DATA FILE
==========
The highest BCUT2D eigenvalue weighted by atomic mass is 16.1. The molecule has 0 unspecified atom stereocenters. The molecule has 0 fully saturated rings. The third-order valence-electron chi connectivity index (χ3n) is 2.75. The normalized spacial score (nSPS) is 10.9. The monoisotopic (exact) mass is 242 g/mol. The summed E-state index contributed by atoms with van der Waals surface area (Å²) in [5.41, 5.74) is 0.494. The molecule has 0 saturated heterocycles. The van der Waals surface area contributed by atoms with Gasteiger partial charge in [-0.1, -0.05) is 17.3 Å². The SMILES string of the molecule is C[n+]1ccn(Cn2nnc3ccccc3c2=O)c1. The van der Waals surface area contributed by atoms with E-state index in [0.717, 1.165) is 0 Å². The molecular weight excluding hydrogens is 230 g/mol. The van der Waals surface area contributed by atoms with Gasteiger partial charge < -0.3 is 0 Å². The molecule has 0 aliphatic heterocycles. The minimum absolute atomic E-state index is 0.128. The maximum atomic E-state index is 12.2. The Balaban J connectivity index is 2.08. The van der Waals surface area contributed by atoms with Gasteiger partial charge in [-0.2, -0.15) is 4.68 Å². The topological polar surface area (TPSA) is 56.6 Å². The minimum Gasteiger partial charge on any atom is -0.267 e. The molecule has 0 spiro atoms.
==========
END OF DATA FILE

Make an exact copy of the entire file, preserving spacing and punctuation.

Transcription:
The highest BCUT2D eigenvalue weighted by atomic mass is 16.1. The molecule has 0 unspecified atom stereocenters. The molecule has 0 fully saturated rings. The third-order valence-electron chi connectivity index (χ3n) is 2.75. The normalized spacial score (nSPS) is 10.9. The monoisotopic (exact) mass is 242 g/mol. The summed E-state index contributed by atoms with van der Waals surface area (Å²) in [5.41, 5.74) is 0.494. The molecule has 0 saturated heterocycles. The van der Waals surface area contributed by atoms with Gasteiger partial charge in [-0.1, -0.05) is 17.3 Å². The SMILES string of the molecule is C[n+]1ccn(Cn2nnc3ccccc3c2=O)c1. The van der Waals surface area contributed by atoms with E-state index in [0.717, 1.165) is 0 Å². The molecular weight excluding hydrogens is 230 g/mol. The van der Waals surface area contributed by atoms with Gasteiger partial charge < -0.3 is 0 Å². The molecule has 0 aliphatic heterocycles. The minimum absolute atomic E-state index is 0.128. The maximum atomic E-state index is 12.2. The Balaban J connectivity index is 2.08. The van der Waals surface area contributed by atoms with Gasteiger partial charge in [-0.2, -0.15) is 4.68 Å². The topological polar surface area (TPSA) is 56.6 Å². The minimum Gasteiger partial charge on any atom is -0.267 e. The molecule has 0 spiro atoms.